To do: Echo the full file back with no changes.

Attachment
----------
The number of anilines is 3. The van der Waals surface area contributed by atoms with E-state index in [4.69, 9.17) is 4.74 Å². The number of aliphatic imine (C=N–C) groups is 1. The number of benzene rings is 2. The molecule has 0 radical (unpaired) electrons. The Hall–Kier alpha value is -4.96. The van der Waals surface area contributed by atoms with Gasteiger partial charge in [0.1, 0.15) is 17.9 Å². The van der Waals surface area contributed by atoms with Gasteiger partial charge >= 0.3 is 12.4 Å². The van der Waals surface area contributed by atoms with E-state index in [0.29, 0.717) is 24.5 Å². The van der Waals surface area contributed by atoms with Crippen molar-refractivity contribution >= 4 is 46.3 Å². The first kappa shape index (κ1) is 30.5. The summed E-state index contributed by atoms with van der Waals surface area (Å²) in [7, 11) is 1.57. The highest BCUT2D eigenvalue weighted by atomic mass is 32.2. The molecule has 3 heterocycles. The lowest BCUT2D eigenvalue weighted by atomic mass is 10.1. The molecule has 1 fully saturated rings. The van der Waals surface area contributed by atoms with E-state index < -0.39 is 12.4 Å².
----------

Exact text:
The number of anilines is 3. The van der Waals surface area contributed by atoms with E-state index in [4.69, 9.17) is 4.74 Å². The number of aliphatic imine (C=N–C) groups is 1. The number of benzene rings is 2. The molecule has 0 radical (unpaired) electrons. The Hall–Kier alpha value is -4.96. The van der Waals surface area contributed by atoms with Gasteiger partial charge in [0.1, 0.15) is 17.9 Å². The van der Waals surface area contributed by atoms with Gasteiger partial charge >= 0.3 is 12.4 Å². The van der Waals surface area contributed by atoms with E-state index in [0.29, 0.717) is 24.5 Å². The van der Waals surface area contributed by atoms with Crippen molar-refractivity contribution >= 4 is 46.3 Å². The first kappa shape index (κ1) is 30.5. The summed E-state index contributed by atoms with van der Waals surface area (Å²) in [7, 11) is 1.57. The highest BCUT2D eigenvalue weighted by atomic mass is 32.2. The molecule has 3 heterocycles. The lowest BCUT2D eigenvalue weighted by atomic mass is 10.1. The molecule has 1 fully saturated rings. The van der Waals surface area contributed by atoms with E-state index < -0.39 is 12.4 Å².